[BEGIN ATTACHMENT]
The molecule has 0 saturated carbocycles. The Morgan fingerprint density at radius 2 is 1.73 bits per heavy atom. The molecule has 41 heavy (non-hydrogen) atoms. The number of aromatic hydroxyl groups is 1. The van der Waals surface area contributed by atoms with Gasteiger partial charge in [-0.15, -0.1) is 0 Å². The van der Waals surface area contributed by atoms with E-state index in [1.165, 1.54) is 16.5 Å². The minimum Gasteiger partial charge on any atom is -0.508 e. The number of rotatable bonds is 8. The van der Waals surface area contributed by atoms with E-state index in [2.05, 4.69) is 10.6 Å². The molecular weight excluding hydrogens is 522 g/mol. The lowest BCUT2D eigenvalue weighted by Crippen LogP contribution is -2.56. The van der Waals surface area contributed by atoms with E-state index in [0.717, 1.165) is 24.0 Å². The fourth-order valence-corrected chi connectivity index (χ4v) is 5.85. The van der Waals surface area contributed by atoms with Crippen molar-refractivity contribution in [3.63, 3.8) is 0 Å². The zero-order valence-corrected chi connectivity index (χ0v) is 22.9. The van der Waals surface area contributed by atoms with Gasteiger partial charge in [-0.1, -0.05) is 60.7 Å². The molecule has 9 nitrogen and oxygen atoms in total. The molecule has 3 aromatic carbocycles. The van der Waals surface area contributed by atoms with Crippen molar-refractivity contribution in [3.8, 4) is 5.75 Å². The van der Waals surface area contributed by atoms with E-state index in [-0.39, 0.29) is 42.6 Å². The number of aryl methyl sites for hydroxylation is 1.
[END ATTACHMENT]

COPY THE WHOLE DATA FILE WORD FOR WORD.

The molecule has 0 saturated carbocycles. The Morgan fingerprint density at radius 2 is 1.73 bits per heavy atom. The molecule has 41 heavy (non-hydrogen) atoms. The number of aromatic hydroxyl groups is 1. The van der Waals surface area contributed by atoms with Gasteiger partial charge in [-0.15, -0.1) is 0 Å². The van der Waals surface area contributed by atoms with E-state index in [1.165, 1.54) is 16.5 Å². The minimum Gasteiger partial charge on any atom is -0.508 e. The number of rotatable bonds is 8. The van der Waals surface area contributed by atoms with E-state index in [2.05, 4.69) is 10.6 Å². The molecular weight excluding hydrogens is 522 g/mol. The lowest BCUT2D eigenvalue weighted by Crippen LogP contribution is -2.56. The van der Waals surface area contributed by atoms with E-state index in [0.717, 1.165) is 24.0 Å². The fourth-order valence-corrected chi connectivity index (χ4v) is 5.85. The van der Waals surface area contributed by atoms with Crippen molar-refractivity contribution in [3.63, 3.8) is 0 Å². The zero-order valence-corrected chi connectivity index (χ0v) is 22.9. The van der Waals surface area contributed by atoms with Gasteiger partial charge in [-0.1, -0.05) is 60.7 Å². The molecule has 9 nitrogen and oxygen atoms in total. The molecule has 3 aromatic carbocycles. The van der Waals surface area contributed by atoms with Crippen molar-refractivity contribution in [3.8, 4) is 5.75 Å². The van der Waals surface area contributed by atoms with E-state index in [-0.39, 0.29) is 42.6 Å². The number of aryl methyl sites for hydroxylation is 1.